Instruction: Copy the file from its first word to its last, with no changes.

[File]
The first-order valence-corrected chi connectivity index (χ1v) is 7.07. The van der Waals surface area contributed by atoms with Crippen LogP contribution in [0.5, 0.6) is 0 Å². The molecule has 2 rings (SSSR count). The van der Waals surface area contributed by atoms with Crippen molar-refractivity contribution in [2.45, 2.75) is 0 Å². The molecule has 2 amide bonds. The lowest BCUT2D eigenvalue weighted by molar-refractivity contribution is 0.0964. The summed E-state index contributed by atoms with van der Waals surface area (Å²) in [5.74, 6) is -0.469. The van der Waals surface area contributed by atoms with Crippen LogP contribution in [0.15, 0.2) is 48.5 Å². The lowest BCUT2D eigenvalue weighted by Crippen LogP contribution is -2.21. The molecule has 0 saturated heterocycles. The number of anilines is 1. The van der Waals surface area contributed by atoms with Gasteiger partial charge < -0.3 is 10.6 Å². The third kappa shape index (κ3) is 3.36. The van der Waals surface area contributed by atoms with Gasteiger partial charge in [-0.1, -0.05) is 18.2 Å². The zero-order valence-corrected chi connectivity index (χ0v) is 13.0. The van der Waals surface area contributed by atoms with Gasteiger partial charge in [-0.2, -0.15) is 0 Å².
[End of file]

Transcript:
The first-order valence-corrected chi connectivity index (χ1v) is 7.07. The van der Waals surface area contributed by atoms with Crippen LogP contribution in [0.5, 0.6) is 0 Å². The molecule has 2 rings (SSSR count). The van der Waals surface area contributed by atoms with Crippen molar-refractivity contribution in [2.45, 2.75) is 0 Å². The molecule has 2 amide bonds. The lowest BCUT2D eigenvalue weighted by molar-refractivity contribution is 0.0964. The summed E-state index contributed by atoms with van der Waals surface area (Å²) in [5.74, 6) is -0.469. The van der Waals surface area contributed by atoms with Crippen LogP contribution in [0.15, 0.2) is 48.5 Å². The lowest BCUT2D eigenvalue weighted by Crippen LogP contribution is -2.21. The molecule has 0 saturated heterocycles. The number of anilines is 1. The van der Waals surface area contributed by atoms with Gasteiger partial charge < -0.3 is 10.6 Å². The third kappa shape index (κ3) is 3.36. The van der Waals surface area contributed by atoms with Gasteiger partial charge in [-0.1, -0.05) is 18.2 Å². The zero-order valence-corrected chi connectivity index (χ0v) is 13.0. The van der Waals surface area contributed by atoms with Gasteiger partial charge in [-0.2, -0.15) is 0 Å².